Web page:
If you’re looking for a New Year’s resolution for 2021, I’ve always liked one of Jonathan Edwards’s: “Resolved, never to give over, nor in the least to slacken my fight with my corruptions, however unsuccessful I may be.”
The “fight with my corruptions” that Edwards refers to is an experience common to all Christians. When God declared us righteous through the miracle of justification, He did not see fit at that moment to nullify all our sinful, fleshly desires and predispositions. We might wish that He had, but He didn’t. And so, while all believers have been delivered from sin’s penalty, the experience of deliverance from sin’s malign power is ongoing. It is frequently fragmentary and halting, and it will not reach fruition until this life is over and we find ourselves in the presence of our Savior. Only then, when glorification has been accomplished, will the struggle be over.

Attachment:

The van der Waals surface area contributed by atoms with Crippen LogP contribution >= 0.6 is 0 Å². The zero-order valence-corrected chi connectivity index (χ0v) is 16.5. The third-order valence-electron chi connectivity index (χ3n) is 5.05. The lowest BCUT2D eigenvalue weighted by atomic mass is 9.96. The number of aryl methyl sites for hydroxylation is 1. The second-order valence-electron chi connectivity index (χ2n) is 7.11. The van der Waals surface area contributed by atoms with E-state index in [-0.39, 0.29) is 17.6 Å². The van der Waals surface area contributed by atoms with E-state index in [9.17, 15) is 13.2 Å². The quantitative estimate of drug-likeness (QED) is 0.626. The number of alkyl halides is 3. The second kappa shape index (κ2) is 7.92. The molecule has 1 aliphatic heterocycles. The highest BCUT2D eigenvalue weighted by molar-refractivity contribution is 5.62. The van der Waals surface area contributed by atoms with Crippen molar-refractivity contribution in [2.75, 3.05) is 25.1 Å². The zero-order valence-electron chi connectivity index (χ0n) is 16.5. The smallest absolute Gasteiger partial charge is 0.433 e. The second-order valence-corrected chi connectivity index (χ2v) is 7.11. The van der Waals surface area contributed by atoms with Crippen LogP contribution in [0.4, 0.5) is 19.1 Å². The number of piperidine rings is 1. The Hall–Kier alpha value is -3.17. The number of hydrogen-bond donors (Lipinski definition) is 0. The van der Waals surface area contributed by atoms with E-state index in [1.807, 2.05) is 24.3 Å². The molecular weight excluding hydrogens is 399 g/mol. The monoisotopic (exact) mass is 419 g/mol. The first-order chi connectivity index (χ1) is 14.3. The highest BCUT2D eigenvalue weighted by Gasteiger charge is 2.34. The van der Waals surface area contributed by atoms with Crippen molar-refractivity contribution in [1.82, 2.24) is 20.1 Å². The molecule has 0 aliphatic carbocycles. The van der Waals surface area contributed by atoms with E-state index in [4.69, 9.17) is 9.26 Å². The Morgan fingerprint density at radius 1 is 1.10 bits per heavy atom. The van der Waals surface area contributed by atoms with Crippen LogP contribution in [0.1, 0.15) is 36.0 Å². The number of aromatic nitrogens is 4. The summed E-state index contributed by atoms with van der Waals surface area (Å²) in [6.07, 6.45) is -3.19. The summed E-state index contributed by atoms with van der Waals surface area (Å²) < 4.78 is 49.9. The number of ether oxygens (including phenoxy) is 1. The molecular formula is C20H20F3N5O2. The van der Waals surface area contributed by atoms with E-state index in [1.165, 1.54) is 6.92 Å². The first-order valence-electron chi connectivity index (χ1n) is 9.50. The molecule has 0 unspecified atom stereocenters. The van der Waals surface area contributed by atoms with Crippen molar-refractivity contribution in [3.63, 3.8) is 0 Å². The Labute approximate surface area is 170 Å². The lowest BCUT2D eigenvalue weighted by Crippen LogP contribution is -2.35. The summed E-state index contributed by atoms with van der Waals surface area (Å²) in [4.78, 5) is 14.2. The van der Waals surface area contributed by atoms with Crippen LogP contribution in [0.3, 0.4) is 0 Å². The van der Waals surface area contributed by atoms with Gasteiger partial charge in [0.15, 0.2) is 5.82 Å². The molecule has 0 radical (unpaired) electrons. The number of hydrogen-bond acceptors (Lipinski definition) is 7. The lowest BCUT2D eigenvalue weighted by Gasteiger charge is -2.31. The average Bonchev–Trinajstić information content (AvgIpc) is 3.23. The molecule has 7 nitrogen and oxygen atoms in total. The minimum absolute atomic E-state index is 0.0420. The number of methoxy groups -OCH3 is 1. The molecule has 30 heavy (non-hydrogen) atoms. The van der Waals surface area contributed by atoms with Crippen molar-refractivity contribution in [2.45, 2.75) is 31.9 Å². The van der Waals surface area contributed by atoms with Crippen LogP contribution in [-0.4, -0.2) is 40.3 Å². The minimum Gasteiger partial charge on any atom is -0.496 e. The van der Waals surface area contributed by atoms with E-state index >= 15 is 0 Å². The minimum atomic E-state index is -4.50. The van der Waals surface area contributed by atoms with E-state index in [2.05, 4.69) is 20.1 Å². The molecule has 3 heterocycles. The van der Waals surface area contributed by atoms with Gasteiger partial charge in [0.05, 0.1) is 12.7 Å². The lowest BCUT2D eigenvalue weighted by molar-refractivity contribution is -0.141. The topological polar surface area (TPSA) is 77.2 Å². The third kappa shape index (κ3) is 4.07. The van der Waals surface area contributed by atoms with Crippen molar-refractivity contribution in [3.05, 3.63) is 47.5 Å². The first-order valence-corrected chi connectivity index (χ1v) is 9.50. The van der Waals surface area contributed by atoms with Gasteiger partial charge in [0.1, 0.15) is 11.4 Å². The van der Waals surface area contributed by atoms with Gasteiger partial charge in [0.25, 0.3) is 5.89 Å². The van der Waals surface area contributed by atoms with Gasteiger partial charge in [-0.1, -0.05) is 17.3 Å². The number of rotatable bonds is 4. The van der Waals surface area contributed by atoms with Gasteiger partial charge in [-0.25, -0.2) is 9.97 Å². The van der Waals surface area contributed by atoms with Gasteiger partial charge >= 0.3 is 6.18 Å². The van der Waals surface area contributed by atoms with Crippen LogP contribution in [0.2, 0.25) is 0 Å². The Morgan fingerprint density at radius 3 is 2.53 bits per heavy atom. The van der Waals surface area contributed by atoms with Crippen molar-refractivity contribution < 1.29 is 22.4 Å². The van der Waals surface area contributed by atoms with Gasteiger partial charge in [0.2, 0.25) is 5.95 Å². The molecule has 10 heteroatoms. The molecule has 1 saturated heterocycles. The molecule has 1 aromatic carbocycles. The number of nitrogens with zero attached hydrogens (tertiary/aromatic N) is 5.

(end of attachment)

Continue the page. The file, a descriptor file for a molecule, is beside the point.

In the meantime, however, the Bible teaches that it is possible to gain victories—partial and incomplete, perhaps, but victories nonetheless—over sin through obedience to the Word of God and yieldedness to the indwelling Holy Spirit. “Walk in the Spirit, and you shall not fulfill the lust of the flesh,” Paul wrote to the Galatians (Gal. 5:16). I like Lewis Sperry Chafer’s comments on this passage: “Walking by means of the Spirit is simply walking by a definite reliance upon the ability and power of the One who indwells. . . . The fight of faith is that of continuing the attitude of reliance upon the Spirit. To those who thus walk with God, there is an open door into ‘fellowship with the Father and with his Son’ and into a life of fruit-bearing and service with every spiritual manifestation for the glory of God.”
So, my dear brothers and sisters, stay in the fight! Resolve to continually pursue holiness this year, despite whatever setbacks might come your way. While sinless perfection may be an elusive chimera in this life, sanctification and increasing levels of victory over sin are possible through God’s gracious provision of the Holy Spirit. Paul, when reflecting on the reality of his own indwelling sinful impulses, cried out despairingly, “O wretched man that I am! Who will deliver me from this body of death?” But then he proceeded to announce the answer: “I thank God—through Jesus Christ our Lord!” (Rom. 7:24–25).
David Gunn is director of Regular Baptist Press.